This time last year, the COVID-19 pandemic was heating up and public events were rapidly issuing cancellations. 4/20, the high holiday for cannabis enthusiasts, was no exception. The usual bevy of dispensary sales, rallies, concerts, and hazy gatherings that typically take place around the world on April 20th went online instead, with cannabis consumers connecting digitally rather than filling parks to puff-puff-pass.
But now that mask mandates are holding out and vaccination efforts are in full swing (in the United States, at least), will smokers and tokers be able to get back together to celebrate 4/20 in person? Like so many things, from the pandemic response to marijuana legalization, it depends on where you live.
Large gatherings are still verboten in many places, even if they’re outdoors. San Francisco, for example, has cancelled 4/20/21 this year (as much as it can, anyways) by discouraging denizens from communing in Golden Gate Park as per decades-long tradition. The San Francisco Police Department tweeted the day prior “take the high road this year and celebrate #420 with your buds next year.”
The city’s parks and recreation department put up fences around Robin Williams Meadow to discourage would-be revelers, and also hopped on Twitter to remind disappointed stoners that “those celebrating at home can access free comedy, music, and more at 420hippiehill.com.”
Meanwhile in Chicago, which lacks San Francisco’s long, colorful history of drug culture – and where cannabis was only recently legalized – there are still some hopes that smaller, more subdued gatherings might still take place.
Some local business owners are planning chill game nights, pop-up shops, movie nights, and patio hangouts. For them, 4/20 isn’t about getting righteously blazed as much as it’s about drawing attention to persistent inequalities in both the cannabis industry and in how anti-drug legislation has been enforced for decades.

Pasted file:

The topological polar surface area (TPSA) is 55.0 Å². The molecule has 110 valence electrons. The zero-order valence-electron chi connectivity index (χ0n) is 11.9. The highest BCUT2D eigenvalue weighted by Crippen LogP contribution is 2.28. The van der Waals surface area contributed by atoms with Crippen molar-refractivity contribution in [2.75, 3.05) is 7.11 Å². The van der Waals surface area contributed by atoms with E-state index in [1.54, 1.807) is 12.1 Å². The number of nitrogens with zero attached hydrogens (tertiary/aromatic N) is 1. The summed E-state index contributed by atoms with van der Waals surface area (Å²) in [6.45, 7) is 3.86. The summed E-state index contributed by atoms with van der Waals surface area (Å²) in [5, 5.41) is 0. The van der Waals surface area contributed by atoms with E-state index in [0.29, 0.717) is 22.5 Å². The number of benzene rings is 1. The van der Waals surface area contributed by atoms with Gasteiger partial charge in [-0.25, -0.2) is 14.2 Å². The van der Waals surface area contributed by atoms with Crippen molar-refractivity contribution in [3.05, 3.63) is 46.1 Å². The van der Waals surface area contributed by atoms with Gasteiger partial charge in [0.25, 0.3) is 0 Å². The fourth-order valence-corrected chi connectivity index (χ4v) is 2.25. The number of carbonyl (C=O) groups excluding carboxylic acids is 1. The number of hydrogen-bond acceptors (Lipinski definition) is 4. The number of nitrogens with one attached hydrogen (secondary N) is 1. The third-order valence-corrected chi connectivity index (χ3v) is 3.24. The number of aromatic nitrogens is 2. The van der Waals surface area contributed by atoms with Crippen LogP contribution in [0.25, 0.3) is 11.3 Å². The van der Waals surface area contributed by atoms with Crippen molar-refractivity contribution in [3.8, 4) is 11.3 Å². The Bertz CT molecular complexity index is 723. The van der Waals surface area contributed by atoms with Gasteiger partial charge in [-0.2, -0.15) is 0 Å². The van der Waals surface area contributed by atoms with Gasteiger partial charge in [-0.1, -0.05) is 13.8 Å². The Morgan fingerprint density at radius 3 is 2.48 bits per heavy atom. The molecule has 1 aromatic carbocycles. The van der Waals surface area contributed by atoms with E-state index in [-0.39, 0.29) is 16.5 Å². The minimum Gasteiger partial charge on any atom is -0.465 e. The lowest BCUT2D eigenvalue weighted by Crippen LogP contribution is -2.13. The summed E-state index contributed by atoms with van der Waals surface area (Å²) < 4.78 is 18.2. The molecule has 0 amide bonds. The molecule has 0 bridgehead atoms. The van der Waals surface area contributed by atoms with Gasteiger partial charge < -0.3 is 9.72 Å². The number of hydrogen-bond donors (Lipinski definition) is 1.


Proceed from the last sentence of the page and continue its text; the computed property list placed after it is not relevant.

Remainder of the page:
It’s also a chance for marketing, PR, and destigmatization in a state where the cannabis industry is just a year old, and is still trying to establish itself. In that regard, Chicago isn’t alone in its hopes to do a little something for 4/20. Other newly legal states are hoping 4/20 will be a chance to make their presence known.
Dispensaries in Massachusetts, for example, are offering educational information, live music, and treats from food trucks in hopes of connecting with customers.
In Arizona, where prohibition ended less than six months ago, 4/20 serves as a chance for many dispensaries and head shops to soft launch or throw grand opening bashes. Several of those shops are even going toe-to-toe in the Errl Cup a few days after 4/20 to see which dispensary is running smoke rings around the competition.
Some states like Connecticut, where efforts to legalize recreational weed have stalled out, 4/20 is a chance for activists to press their case, with a rally planned outside government offices in Hartford, followed by a barbecue.
Denver is also taking 4/20 quite seriously, though cannabis has been legal in Colorado since 2012. Their calendar includes a Black Cannabis Equity Initiative Talk co-hosted by Black Cannabis Equity Initiative and Minorities for Medical Marijuana.
In nearby Lakewood, a combination 4/20 and Earth Day event will draw attention to conservation and wellness. Private cannabis consumption lounges have more of a party atmosphere in mind, with live music and joint-rolling showcases planned.
For those still concerned about gathering in crowds, or who don’t yet live in a legal state, an online version of the annual Spliff Film Festival will be running through Sunday, April 24. Also online will be an event hosted by none other than Snoop Dogg, with appearances by A$AP Rocky, G-Eazy, and Jhené Aiko, along with cannabis cooking demonstrations.
The United States isn’t the only country where cannabis enthusiasts are trying to figure out how to celebrate 4/20 when the pandemic isn’t quite over. Leaders in Vancouver, Canada have announced no official events will be taking place, and have expressed concern that revelers may try to show up at Sunset Beach, an annual gathering spot, despite warnings about the continued risk of congregating in large crowds.
In other words, it looks like cannabis fans will have to roll their own 4/20 celebration this year – whether that means partaking in a public gathering, calling up their local lawmakers, supporting a local dispensary, or digitally synchronizing bong hits.